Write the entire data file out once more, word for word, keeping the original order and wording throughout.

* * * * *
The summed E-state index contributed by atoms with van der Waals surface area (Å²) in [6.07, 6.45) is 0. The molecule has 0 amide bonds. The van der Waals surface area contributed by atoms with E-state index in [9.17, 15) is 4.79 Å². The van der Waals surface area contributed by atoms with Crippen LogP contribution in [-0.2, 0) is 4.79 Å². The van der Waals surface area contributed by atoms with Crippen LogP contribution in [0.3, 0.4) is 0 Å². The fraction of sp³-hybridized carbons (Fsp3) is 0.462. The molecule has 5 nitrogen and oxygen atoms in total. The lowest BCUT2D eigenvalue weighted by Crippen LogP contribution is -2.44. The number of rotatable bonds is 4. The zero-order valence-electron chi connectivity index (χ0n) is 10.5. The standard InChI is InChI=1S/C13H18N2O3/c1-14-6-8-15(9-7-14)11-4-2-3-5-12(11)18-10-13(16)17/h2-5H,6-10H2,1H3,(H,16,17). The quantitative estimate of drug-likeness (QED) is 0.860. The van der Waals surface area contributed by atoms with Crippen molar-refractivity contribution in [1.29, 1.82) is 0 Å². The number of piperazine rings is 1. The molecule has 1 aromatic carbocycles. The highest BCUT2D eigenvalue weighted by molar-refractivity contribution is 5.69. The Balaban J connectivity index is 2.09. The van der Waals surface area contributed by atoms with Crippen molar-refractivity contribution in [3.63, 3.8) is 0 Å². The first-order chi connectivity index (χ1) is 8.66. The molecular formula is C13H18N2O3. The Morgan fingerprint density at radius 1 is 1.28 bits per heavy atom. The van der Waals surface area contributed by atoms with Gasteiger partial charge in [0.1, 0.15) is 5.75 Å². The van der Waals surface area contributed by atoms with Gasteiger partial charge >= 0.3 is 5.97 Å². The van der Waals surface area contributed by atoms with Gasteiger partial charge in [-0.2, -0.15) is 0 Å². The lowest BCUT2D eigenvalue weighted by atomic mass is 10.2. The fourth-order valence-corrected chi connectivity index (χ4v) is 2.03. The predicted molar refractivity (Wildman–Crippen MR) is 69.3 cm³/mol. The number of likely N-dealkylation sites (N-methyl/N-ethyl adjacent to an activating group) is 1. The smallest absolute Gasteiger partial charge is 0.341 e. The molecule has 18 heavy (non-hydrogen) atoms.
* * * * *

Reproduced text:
The summed E-state index contributed by atoms with van der Waals surface area (Å²) in [6.07, 6.45) is 0. The molecule has 0 amide bonds. The van der Waals surface area contributed by atoms with E-state index in [9.17, 15) is 4.79 Å². The van der Waals surface area contributed by atoms with Crippen LogP contribution in [-0.2, 0) is 4.79 Å². The van der Waals surface area contributed by atoms with Crippen LogP contribution in [0.3, 0.4) is 0 Å². The fraction of sp³-hybridized carbons (Fsp3) is 0.462. The molecule has 5 nitrogen and oxygen atoms in total. The lowest BCUT2D eigenvalue weighted by Crippen LogP contribution is -2.44. The number of rotatable bonds is 4. The zero-order valence-electron chi connectivity index (χ0n) is 10.5. The standard InChI is InChI=1S/C13H18N2O3/c1-14-6-8-15(9-7-14)11-4-2-3-5-12(11)18-10-13(16)17/h2-5H,6-10H2,1H3,(H,16,17). The quantitative estimate of drug-likeness (QED) is 0.860. The van der Waals surface area contributed by atoms with Crippen molar-refractivity contribution in [1.29, 1.82) is 0 Å². The number of piperazine rings is 1. The molecule has 1 aromatic carbocycles. The highest BCUT2D eigenvalue weighted by molar-refractivity contribution is 5.69. The Balaban J connectivity index is 2.09. The van der Waals surface area contributed by atoms with Crippen molar-refractivity contribution in [3.63, 3.8) is 0 Å². The first-order chi connectivity index (χ1) is 8.66. The molecular formula is C13H18N2O3. The Morgan fingerprint density at radius 1 is 1.28 bits per heavy atom. The van der Waals surface area contributed by atoms with Gasteiger partial charge in [0.1, 0.15) is 5.75 Å². The van der Waals surface area contributed by atoms with Gasteiger partial charge >= 0.3 is 5.97 Å². The van der Waals surface area contributed by atoms with Gasteiger partial charge in [-0.2, -0.15) is 0 Å². The lowest BCUT2D eigenvalue weighted by atomic mass is 10.2. The fourth-order valence-corrected chi connectivity index (χ4v) is 2.03. The predicted molar refractivity (Wildman–Crippen MR) is 69.3 cm³/mol. The number of likely N-dealkylation sites (N-methyl/N-ethyl adjacent to an activating group) is 1. The smallest absolute Gasteiger partial charge is 0.341 e. The molecule has 18 heavy (non-hydrogen) atoms.